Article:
The pointy bits at the bottom and the rather triumphant sphere at the top bring to mind a concerted effort to overcome obstacles or blockages, determination to meet the challenge, and success at the end of it.

As it happens, the LWB says, 'Perseverance, commitment and discipline are the real keys to success. Talent is important, but not the most important factor.'

The card, then, has a traditional meaning of plugging away at something, and the journey being as important as the finish, and maybe even more important. It's the experience of doing and learning that is more fulfilling than the feeling of having it all done.

Remember that today as you go about your slogging, 'routine Tuesday' tasks -- enjoy the journey. This is the only 'this Tuesday' you're ever going to see.

Monday 19 October 2015

7 of Cups - it's not 'pipe dreams'

Tarot of the Spirit by Pamela Eakins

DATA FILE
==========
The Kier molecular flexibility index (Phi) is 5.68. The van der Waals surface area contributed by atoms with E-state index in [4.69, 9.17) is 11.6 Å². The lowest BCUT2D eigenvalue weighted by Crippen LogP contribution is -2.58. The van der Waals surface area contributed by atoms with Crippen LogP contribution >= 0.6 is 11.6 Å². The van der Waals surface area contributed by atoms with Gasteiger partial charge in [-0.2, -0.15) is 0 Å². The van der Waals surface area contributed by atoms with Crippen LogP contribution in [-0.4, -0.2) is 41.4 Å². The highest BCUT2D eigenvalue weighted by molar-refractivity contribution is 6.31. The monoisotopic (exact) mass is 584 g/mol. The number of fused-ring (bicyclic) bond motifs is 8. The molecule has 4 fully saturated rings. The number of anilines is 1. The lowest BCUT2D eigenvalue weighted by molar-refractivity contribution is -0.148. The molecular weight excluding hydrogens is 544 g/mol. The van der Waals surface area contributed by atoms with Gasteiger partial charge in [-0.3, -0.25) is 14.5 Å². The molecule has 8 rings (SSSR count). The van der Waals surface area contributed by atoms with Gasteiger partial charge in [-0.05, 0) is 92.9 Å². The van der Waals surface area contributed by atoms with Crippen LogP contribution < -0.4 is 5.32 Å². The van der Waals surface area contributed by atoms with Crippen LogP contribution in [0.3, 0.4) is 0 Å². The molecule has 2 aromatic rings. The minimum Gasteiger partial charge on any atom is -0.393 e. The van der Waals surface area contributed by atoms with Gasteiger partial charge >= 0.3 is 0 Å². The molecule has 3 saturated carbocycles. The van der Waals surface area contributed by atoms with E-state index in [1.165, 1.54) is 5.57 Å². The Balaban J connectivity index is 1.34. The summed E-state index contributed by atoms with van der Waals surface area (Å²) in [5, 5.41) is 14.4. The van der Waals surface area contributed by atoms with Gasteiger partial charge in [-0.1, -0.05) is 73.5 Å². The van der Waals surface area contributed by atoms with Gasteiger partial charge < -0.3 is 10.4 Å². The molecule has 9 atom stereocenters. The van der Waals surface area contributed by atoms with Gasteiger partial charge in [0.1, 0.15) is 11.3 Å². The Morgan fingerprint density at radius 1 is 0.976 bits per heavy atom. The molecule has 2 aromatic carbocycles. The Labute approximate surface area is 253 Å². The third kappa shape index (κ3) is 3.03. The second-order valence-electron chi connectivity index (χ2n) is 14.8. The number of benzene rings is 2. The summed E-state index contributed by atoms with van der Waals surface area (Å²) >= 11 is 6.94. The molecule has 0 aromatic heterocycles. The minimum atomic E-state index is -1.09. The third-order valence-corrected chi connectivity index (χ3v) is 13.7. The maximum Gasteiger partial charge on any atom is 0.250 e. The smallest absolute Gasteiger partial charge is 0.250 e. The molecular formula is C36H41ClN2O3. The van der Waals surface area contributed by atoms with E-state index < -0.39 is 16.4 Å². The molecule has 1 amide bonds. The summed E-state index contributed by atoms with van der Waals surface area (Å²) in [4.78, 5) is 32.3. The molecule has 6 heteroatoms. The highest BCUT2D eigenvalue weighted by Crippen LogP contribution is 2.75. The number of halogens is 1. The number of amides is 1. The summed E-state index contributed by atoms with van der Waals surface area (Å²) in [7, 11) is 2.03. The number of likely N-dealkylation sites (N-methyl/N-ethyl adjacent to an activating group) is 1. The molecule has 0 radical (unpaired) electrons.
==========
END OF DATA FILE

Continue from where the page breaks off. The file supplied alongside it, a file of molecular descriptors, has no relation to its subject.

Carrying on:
Today's card is from Tarot of the Spirit by Pamela Eakins (US Games 1992, 2011). This deck is highly Thoth influenced, but that's all I really know about it at the moment as it just arrived on Saturday. :)

My card of the day drawn from Tarot of the Spirit is Seven of Water, aka 7 of Cups. Crowley calls this card 'Debauch'. If you look in the lower corners, you can see symbols, Venus on left, Scorpio on right. This card is Venus in Scorpio. As it happens, this card is also ruled by -- guess who? Knight of Wands. Yes, he's back.

Let's start from scratch. DuQuette offers this formula for dealing with minors:

ns + pz = sc

This stands for 'number of suit plus planet in zodiac equals small cards'. So in this card we have: 

7 of Cups + Venus in Scorpio

7 is associated with Netzach on the Tree of Life (Victory). Its elemental affinity is Fire, thus this card is Fire of Water.  It is considered an unstable number (as are most of the odd numbers). Venus in Scorpio seems key to the Thoth interpretation, so I've gathered some thoughts about it from various sources: